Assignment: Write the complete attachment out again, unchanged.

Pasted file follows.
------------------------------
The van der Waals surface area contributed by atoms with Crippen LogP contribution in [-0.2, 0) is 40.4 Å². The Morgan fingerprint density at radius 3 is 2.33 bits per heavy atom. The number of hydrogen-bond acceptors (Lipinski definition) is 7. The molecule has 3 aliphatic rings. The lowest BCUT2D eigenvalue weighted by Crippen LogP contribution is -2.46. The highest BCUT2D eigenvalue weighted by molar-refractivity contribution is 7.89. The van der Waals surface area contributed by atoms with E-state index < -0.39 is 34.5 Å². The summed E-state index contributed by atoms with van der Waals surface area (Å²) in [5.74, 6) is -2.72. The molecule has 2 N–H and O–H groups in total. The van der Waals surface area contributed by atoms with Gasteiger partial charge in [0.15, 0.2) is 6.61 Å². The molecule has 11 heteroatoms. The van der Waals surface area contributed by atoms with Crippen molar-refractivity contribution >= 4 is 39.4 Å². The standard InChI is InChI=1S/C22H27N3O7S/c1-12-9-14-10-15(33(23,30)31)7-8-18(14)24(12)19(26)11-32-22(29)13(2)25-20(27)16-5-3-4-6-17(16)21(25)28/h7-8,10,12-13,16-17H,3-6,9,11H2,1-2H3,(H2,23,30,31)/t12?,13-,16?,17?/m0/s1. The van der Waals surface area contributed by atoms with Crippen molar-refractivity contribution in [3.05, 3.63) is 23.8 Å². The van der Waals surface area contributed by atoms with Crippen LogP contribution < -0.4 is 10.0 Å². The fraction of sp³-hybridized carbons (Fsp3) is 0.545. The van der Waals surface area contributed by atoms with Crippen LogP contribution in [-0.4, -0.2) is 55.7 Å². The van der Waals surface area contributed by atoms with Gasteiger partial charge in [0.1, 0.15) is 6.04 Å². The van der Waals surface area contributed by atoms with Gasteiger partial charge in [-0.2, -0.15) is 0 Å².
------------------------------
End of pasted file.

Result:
The van der Waals surface area contributed by atoms with Crippen LogP contribution in [-0.2, 0) is 40.4 Å². The Morgan fingerprint density at radius 3 is 2.33 bits per heavy atom. The number of hydrogen-bond acceptors (Lipinski definition) is 7. The molecule has 3 aliphatic rings. The lowest BCUT2D eigenvalue weighted by Crippen LogP contribution is -2.46. The highest BCUT2D eigenvalue weighted by molar-refractivity contribution is 7.89. The van der Waals surface area contributed by atoms with E-state index < -0.39 is 34.5 Å². The summed E-state index contributed by atoms with van der Waals surface area (Å²) in [5.74, 6) is -2.72. The molecule has 2 N–H and O–H groups in total. The van der Waals surface area contributed by atoms with Gasteiger partial charge in [0.15, 0.2) is 6.61 Å². The molecule has 11 heteroatoms. The van der Waals surface area contributed by atoms with Crippen molar-refractivity contribution >= 4 is 39.4 Å². The standard InChI is InChI=1S/C22H27N3O7S/c1-12-9-14-10-15(33(23,30)31)7-8-18(14)24(12)19(26)11-32-22(29)13(2)25-20(27)16-5-3-4-6-17(16)21(25)28/h7-8,10,12-13,16-17H,3-6,9,11H2,1-2H3,(H2,23,30,31)/t12?,13-,16?,17?/m0/s1. The van der Waals surface area contributed by atoms with Crippen molar-refractivity contribution in [3.05, 3.63) is 23.8 Å². The van der Waals surface area contributed by atoms with Crippen LogP contribution < -0.4 is 10.0 Å². The fraction of sp³-hybridized carbons (Fsp3) is 0.545. The van der Waals surface area contributed by atoms with Crippen LogP contribution in [-0.4, -0.2) is 55.7 Å². The van der Waals surface area contributed by atoms with Gasteiger partial charge in [0.1, 0.15) is 6.04 Å². The van der Waals surface area contributed by atoms with Gasteiger partial charge in [-0.2, -0.15) is 0 Å².